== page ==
The Blue Zones

The Blue ZonesThe Blue Zones takes the readers around the world to the different hot spots for long lived individuals and societies.  Along that journey, National Geographic writer Dan Buettner recounts his interviews with centenarians (people who have lived for 100 years or more) and the wisdom that they have to share about conscious living.

Buettner’s travels begin on the island of Okinawa, Japan where the high percentage of centenarians is slowly declining due to western influence on diet.  Nevertheless, the look into the ‘old ways’ or societal norms of currently living centenarians offers a glimpse of the lifestyle and perspective of the largest per capita group of centenarians in the world.

The book then takes the readers to the islands of Sardinia and Ikaria in Greece. The strength of family and work was most common amongst these centenarians and the purpose that they derive from them.

Next Buettner finds himself in Loma Linda, California interviewing Seventh-day Adventists.  This group is amazing to study due to the wide variety of diets amongst them as well as their interest in being scientifically studied.  The Adventist Health Study is a long term study focused on lifestyle, nutrition, and disease that has included more than 96,000 Adventists.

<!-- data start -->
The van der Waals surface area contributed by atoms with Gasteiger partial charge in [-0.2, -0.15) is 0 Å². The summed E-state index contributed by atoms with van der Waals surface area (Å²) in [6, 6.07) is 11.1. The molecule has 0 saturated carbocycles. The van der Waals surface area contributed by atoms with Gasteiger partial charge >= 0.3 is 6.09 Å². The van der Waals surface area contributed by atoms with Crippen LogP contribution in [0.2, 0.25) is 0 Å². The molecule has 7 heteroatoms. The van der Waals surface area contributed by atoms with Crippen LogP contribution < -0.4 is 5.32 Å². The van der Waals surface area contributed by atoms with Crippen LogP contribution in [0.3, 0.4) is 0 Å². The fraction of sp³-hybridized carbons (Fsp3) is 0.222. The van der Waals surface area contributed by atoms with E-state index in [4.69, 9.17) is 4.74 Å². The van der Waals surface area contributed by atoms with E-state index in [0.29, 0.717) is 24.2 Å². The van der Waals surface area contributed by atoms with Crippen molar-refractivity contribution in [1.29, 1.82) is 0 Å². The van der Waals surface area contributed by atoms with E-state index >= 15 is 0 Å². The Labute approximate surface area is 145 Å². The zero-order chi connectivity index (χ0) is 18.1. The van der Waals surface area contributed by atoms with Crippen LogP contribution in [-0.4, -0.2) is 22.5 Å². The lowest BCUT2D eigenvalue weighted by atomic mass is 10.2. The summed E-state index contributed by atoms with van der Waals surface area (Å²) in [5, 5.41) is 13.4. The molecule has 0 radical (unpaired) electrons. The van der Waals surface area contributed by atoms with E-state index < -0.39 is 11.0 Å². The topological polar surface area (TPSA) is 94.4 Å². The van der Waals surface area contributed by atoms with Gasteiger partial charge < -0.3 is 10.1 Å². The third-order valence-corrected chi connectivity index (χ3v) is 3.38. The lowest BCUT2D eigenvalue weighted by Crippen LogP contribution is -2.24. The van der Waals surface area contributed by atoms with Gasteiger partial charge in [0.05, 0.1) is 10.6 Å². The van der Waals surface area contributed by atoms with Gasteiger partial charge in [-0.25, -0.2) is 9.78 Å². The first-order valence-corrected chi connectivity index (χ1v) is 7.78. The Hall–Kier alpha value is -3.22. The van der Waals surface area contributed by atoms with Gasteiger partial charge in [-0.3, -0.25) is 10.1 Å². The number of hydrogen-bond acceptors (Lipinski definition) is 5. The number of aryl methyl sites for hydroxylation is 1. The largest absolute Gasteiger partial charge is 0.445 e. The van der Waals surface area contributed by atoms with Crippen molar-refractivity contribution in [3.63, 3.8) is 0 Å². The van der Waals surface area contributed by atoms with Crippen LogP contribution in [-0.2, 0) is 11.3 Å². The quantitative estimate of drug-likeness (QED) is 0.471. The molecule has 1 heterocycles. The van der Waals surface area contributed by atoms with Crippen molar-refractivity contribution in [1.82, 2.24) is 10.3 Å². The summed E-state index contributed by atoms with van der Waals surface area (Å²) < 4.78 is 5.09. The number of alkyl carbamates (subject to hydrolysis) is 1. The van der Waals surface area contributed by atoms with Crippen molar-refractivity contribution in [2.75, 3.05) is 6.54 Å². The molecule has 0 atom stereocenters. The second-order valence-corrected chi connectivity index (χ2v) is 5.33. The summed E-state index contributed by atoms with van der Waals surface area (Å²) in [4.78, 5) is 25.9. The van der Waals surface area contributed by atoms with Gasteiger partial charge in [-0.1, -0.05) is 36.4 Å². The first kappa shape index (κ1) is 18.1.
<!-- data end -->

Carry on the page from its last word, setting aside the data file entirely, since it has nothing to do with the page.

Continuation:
Lastly, Blue Zones looks at Costa Rica’s isolated Nicoya Peninsula.  By this time in the book it is quite apparent that there are several parallels between each blue zone.  To learn what these parallels are, read our Blue Zones – Top 5 Takeaways blog.

This book is a great read for anyone who is interesting in not just living a long life, but one full of health and prosperity.  Nutrition, purpose in life, spirituality, and many more subjects are focused on in each interview.  We at Consciously focus on holistic health and highly recommend reading this book to understand how to world’s blue zones approach health and life.

Book Citation – Buettner, D.. 2009. The blue zones: lessons for living longer from the people who’ve lived the longest. National Geographic Society, Washington, D.C.